Thus, the plain language of the Unemployment Act indicates that its purpose is to lessen the burden of unemployment upon unemployed workers. See Chicago Transit Authority v. Didrickson, 276 Ill. App. 3d 773, 777 (1995); Jones v. Department of Employment Security, 276 Ill. App. 3d 281, 284 (1995). It is well established that the Unemployment Act is remedial in nature. See, e.g., Bailey & Associates, Inc. v. Department of Employment Security, 289 Ill. App. 3d 310, 318 (1997); Howard v. Forbes, 185 Ill. App. 3d 148, 151 (1989). As a remedial act, it must be liberally construed. Bridgestone/Firestone, Inc. v. Aldridge, 179 Ill. 2d 141, 155 (1997); Bethania Ass'n v. Jackson, 262 Ill. App. 3d 773, 777 (1994).

The Unemployment Act, however, does not expressly grant a private right of action for individuals discharged in retaliation for seeking unemployment benefits. 820 ILCS 405/100 et seq. (West 1996). This omission does not necessarily resolve this issue against plaintiff. Fisher v. Lexington Health Care, Inc., 188 Ill. 2d 455, 460 (1999). In appropriate circumstances, a private right of action may be implied from a statute. Rodgers v. St. Mary's Hospital, 149 Ill. 2d 302, 308 (1992). The existence of such a right of action may be implied if "(1) the plaintiff is a member of the class for whose benefit the statute was enacted; (2) the plaintiff's injury is one the statute was designed to prevent; (3) a private right of action is consistent with the underlying purpose of the statute; and (4) implying a private right of action is necessary to provide an adequate remedy for violations of the statute." Fisher, 188 Ill. 2d at 460.

In Fisher, the supreme court emphasized that employment-at-will is the general rule in Illinois and that the tort of retaliatory discharge provides only a narrow exception. Fisher, 188 Ill. 2d at 467. The court noted that it has "consistently sought to restrict" this tort. Fisher, 188 Ill. 2d at 467. In the absence of explicit legislative authority, courts must hesitate to imply these actions. Fisher, 188 Ill. 2d at 468. However, the Fisher court also reaffirmed that private rights of action could be implied in appropriate circumstances. Fisher, 188 Ill. 2d at 460. Indeed, our supreme court recently pronounced that "[i]mplied private rights of action are an established feature of our jurisprudence." Noyola v. Board of Education, 179 Ill. 2d 121, 128 (1997). Thus, while a court should not lightly conclude that a private right of action is implied by a statute, if the four-prong test set forth in Fisher, 188 Ill. 2d at 460, is satisfied, such a right exists under Illinois law.

Under the first prong of this test, plaintiffs must be members of the class that the statute was intended to benefit. Fisher, 188 Ill. 2d at 460. The purpose of the Unemployment Act must be considered as a whole. Fisher, 188 Ill. 2d at 462-63. The primary purpose of the Unemployment Act is to lessen the burden of unemployment upon unemployed workers. Wadlington v. Mindes, 45 Ill. 2d 447, 452 (1970), quoting Illinois Bell Telephone Co. v. Board of Review of the Department of Labor, 413 Ill. 37, 43 (1952) ("The primary purpose of the Illinois Unemployment [Insurance] Act is to relieve 'economic distress caused by involuntary unemployment' "). Plaintiff, as an unemployed person, is clearly a member of the class for whose benefit the statute was enacted.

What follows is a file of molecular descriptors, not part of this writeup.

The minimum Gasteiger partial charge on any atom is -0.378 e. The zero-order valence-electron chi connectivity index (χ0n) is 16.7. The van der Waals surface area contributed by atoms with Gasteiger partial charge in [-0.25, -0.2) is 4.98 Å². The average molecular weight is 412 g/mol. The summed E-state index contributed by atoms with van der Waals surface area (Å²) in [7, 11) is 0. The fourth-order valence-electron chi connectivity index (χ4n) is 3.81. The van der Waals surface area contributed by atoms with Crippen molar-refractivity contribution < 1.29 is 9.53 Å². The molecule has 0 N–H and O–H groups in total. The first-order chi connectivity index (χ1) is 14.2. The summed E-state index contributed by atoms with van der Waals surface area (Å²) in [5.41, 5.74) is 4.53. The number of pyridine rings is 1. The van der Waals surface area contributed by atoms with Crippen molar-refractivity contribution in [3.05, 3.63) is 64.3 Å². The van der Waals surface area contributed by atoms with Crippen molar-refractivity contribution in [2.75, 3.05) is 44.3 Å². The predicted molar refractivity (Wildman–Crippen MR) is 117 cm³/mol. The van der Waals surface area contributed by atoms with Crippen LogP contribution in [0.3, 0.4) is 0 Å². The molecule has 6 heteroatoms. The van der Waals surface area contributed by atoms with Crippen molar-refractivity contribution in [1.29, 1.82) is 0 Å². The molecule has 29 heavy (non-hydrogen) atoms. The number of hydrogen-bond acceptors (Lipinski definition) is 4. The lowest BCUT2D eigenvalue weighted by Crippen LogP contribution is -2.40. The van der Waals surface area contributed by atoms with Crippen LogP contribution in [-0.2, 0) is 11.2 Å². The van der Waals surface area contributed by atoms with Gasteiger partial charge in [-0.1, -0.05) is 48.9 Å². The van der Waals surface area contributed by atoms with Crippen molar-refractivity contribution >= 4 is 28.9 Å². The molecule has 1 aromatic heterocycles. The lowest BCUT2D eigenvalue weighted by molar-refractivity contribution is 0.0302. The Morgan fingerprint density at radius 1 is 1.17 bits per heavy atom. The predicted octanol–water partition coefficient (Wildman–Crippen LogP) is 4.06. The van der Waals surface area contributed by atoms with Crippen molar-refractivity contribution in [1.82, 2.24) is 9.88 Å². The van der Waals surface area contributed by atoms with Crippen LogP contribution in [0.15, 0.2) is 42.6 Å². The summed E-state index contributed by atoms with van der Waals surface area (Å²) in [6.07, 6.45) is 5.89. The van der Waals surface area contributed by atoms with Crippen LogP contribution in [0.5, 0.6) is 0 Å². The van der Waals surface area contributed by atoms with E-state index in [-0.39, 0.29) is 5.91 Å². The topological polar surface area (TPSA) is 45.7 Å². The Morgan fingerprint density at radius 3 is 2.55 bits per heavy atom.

Defendants argue that plaintiff is not a member of this class because she has not filed this action as a person seeking interim monetary relief to alleviate the burden of being unemployed. Additionally, according to defendants, plaintiff has already availed herself of the proper remedy by seeking benefits under the Unemployment Act (820 ILCS 405/100 (West 1996)). Defendants read this prong too narrowly and ignore the fact that, at the time of her discharge, plaintiff was an unemployed person seeking unemployment insurance. Whether she filed the present action as a person seeking interim benefits or as a person seeking compensation for a retaliatory discharge sheds no additional light upon whether plaintiff is a member of the class protected by the Unemployment Act. See Midgett v. Sackett- Chicago, Inc., 105 Ill. 2d 143, 146 (1984) (where the plaintiff, alleging he was discharged for filing a workers' compensation claim, filed an action for retaliatory discharge after the workers' compensation claim had been settled). The mere fact that plaintiff was an unemployed person places her squarely within the class the statute was intended to benefit.

The second prong of the test requires that the injury suffered by the plaintiff be one that the statute is designed to protect. Fisher, 188 Ill. 2d at 460. Here, we note that the Unemployment Act is intended to provide interim economic relief to persons who become unemployed. Wadlington, 45 Ill. 2d at 452. Plaintiff alleged that she had been earning $18.25 per hour. Thus, plaintiff's unemployment caused her to suffer a significant reduction in income. Alleviating the burden caused by such a reduction is the evil the Unemployment Act seeks to remedy. See 820 ILCS 405/100 (West 1996). Being discharged for seeking benefits obviously compounds this problem. In particular, it turns a temporary period of unemployment into a permanent one, subjecting the employee to continued economic distress. Furthermore, if an employer is allowed to threaten an employee with termination, the employee might be dissuaded from seeking benefits. Terminating one employee might cause other employees to refrain from seeking benefits during periods of unemployment. Thus, the defendants' conduct, as alleged, would serve to perpetuate the injury that the Unemployment Act seeks to cure. Cf. Kelsay v. Motorola, Inc., 74 Ill. 2d 172, 184 (1978) ("[W]e cannot accept a construction of section 11 which would allow ...